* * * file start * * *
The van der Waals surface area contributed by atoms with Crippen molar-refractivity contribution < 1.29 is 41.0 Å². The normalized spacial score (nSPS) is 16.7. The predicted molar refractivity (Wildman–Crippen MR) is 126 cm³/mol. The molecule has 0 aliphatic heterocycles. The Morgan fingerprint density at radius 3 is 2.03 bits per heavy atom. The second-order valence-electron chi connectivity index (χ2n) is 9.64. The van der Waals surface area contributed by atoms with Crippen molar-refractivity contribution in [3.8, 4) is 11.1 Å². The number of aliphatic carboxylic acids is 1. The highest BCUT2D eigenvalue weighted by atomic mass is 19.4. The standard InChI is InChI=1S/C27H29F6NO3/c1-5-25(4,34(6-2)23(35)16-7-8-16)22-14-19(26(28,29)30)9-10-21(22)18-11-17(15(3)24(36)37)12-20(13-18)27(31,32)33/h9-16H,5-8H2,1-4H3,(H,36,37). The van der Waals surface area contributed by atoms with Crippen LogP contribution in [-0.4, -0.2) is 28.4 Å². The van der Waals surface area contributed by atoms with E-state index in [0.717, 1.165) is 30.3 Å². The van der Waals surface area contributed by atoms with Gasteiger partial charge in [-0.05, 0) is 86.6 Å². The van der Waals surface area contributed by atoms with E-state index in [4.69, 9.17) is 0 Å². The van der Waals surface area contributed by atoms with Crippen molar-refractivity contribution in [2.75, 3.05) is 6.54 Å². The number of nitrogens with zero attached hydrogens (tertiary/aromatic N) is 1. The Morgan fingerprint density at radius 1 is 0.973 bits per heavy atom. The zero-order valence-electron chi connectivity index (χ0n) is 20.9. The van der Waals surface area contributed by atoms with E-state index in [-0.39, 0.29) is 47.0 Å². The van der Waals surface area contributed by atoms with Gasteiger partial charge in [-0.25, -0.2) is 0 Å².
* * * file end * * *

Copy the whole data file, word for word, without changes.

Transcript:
The van der Waals surface area contributed by atoms with Crippen molar-refractivity contribution < 1.29 is 41.0 Å². The normalized spacial score (nSPS) is 16.7. The predicted molar refractivity (Wildman–Crippen MR) is 126 cm³/mol. The molecule has 0 aliphatic heterocycles. The Morgan fingerprint density at radius 3 is 2.03 bits per heavy atom. The second-order valence-electron chi connectivity index (χ2n) is 9.64. The van der Waals surface area contributed by atoms with Crippen molar-refractivity contribution in [3.8, 4) is 11.1 Å². The number of aliphatic carboxylic acids is 1. The highest BCUT2D eigenvalue weighted by atomic mass is 19.4. The standard InChI is InChI=1S/C27H29F6NO3/c1-5-25(4,34(6-2)23(35)16-7-8-16)22-14-19(26(28,29)30)9-10-21(22)18-11-17(15(3)24(36)37)12-20(13-18)27(31,32)33/h9-16H,5-8H2,1-4H3,(H,36,37). The van der Waals surface area contributed by atoms with Crippen LogP contribution in [-0.4, -0.2) is 28.4 Å². The van der Waals surface area contributed by atoms with E-state index in [0.717, 1.165) is 30.3 Å². The van der Waals surface area contributed by atoms with Gasteiger partial charge in [-0.05, 0) is 86.6 Å². The van der Waals surface area contributed by atoms with E-state index in [4.69, 9.17) is 0 Å². The van der Waals surface area contributed by atoms with Crippen molar-refractivity contribution in [2.75, 3.05) is 6.54 Å². The number of nitrogens with zero attached hydrogens (tertiary/aromatic N) is 1. The Morgan fingerprint density at radius 1 is 0.973 bits per heavy atom. The zero-order valence-electron chi connectivity index (χ0n) is 20.9. The van der Waals surface area contributed by atoms with E-state index in [-0.39, 0.29) is 47.0 Å². The van der Waals surface area contributed by atoms with Gasteiger partial charge in [-0.25, -0.2) is 0 Å².